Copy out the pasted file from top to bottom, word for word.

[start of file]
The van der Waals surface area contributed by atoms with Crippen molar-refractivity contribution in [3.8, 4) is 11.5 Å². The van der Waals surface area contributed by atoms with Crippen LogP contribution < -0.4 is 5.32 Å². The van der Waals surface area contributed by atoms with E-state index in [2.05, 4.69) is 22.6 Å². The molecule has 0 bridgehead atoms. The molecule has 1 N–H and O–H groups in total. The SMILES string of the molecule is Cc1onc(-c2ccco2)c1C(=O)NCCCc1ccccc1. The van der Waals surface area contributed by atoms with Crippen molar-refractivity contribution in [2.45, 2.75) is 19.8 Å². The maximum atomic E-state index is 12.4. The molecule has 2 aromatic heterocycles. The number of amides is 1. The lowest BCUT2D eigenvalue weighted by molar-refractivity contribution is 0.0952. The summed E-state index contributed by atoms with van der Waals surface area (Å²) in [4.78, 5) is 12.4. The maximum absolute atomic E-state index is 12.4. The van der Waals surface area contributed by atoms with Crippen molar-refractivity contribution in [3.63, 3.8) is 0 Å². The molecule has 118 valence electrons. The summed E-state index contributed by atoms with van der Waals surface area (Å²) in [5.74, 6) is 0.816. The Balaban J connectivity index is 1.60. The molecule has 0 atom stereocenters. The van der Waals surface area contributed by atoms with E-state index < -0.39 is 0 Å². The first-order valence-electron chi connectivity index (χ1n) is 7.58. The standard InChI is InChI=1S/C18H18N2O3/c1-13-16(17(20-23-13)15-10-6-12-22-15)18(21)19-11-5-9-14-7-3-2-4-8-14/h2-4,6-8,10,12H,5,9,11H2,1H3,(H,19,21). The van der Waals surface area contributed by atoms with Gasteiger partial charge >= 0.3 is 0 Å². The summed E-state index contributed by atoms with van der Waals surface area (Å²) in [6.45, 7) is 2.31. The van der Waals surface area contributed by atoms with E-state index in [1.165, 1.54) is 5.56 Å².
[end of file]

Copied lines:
The van der Waals surface area contributed by atoms with Crippen molar-refractivity contribution in [3.8, 4) is 11.5 Å². The van der Waals surface area contributed by atoms with Crippen LogP contribution < -0.4 is 5.32 Å². The van der Waals surface area contributed by atoms with E-state index in [2.05, 4.69) is 22.6 Å². The molecule has 0 bridgehead atoms. The molecule has 1 N–H and O–H groups in total. The SMILES string of the molecule is Cc1onc(-c2ccco2)c1C(=O)NCCCc1ccccc1. The van der Waals surface area contributed by atoms with Crippen molar-refractivity contribution in [2.45, 2.75) is 19.8 Å². The maximum atomic E-state index is 12.4. The molecule has 2 aromatic heterocycles. The number of amides is 1. The lowest BCUT2D eigenvalue weighted by molar-refractivity contribution is 0.0952. The summed E-state index contributed by atoms with van der Waals surface area (Å²) in [4.78, 5) is 12.4. The maximum absolute atomic E-state index is 12.4. The van der Waals surface area contributed by atoms with Crippen molar-refractivity contribution in [3.63, 3.8) is 0 Å². The molecule has 118 valence electrons. The summed E-state index contributed by atoms with van der Waals surface area (Å²) in [5.74, 6) is 0.816. The Balaban J connectivity index is 1.60. The molecule has 0 atom stereocenters. The van der Waals surface area contributed by atoms with E-state index < -0.39 is 0 Å². The first-order valence-electron chi connectivity index (χ1n) is 7.58. The standard InChI is InChI=1S/C18H18N2O3/c1-13-16(17(20-23-13)15-10-6-12-22-15)18(21)19-11-5-9-14-7-3-2-4-8-14/h2-4,6-8,10,12H,5,9,11H2,1H3,(H,19,21). The van der Waals surface area contributed by atoms with Gasteiger partial charge >= 0.3 is 0 Å². The summed E-state index contributed by atoms with van der Waals surface area (Å²) in [6.45, 7) is 2.31. The van der Waals surface area contributed by atoms with E-state index in [1.165, 1.54) is 5.56 Å².